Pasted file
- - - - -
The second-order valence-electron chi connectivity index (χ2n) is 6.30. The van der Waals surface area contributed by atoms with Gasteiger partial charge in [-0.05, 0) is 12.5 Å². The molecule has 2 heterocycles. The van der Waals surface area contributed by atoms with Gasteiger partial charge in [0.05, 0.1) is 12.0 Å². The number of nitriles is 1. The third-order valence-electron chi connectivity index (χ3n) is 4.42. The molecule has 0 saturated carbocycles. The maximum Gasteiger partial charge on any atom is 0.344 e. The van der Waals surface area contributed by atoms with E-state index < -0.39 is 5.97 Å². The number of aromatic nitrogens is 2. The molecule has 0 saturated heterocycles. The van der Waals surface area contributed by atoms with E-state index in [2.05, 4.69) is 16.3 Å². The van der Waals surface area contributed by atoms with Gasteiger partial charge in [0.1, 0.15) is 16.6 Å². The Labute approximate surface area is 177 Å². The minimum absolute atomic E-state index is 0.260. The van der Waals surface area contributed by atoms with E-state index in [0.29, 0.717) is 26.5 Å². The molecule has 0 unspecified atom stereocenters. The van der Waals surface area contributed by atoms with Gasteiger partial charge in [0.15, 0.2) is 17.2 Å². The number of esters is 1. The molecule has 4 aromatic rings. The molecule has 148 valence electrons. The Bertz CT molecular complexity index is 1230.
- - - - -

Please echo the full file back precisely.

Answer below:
The second-order valence-electron chi connectivity index (χ2n) is 6.30. The van der Waals surface area contributed by atoms with Gasteiger partial charge in [-0.05, 0) is 12.5 Å². The molecule has 2 heterocycles. The van der Waals surface area contributed by atoms with Gasteiger partial charge in [0.05, 0.1) is 12.0 Å². The number of nitriles is 1. The third-order valence-electron chi connectivity index (χ3n) is 4.42. The molecule has 0 saturated carbocycles. The maximum Gasteiger partial charge on any atom is 0.344 e. The van der Waals surface area contributed by atoms with E-state index < -0.39 is 5.97 Å². The number of aromatic nitrogens is 2. The molecule has 0 saturated heterocycles. The van der Waals surface area contributed by atoms with E-state index in [2.05, 4.69) is 16.3 Å². The van der Waals surface area contributed by atoms with Gasteiger partial charge in [0.1, 0.15) is 16.6 Å². The Labute approximate surface area is 177 Å². The minimum absolute atomic E-state index is 0.260. The van der Waals surface area contributed by atoms with E-state index in [0.29, 0.717) is 26.5 Å². The molecule has 0 unspecified atom stereocenters. The van der Waals surface area contributed by atoms with Gasteiger partial charge in [0.15, 0.2) is 17.2 Å². The number of esters is 1. The molecule has 4 aromatic rings. The molecule has 148 valence electrons. The Bertz CT molecular complexity index is 1230.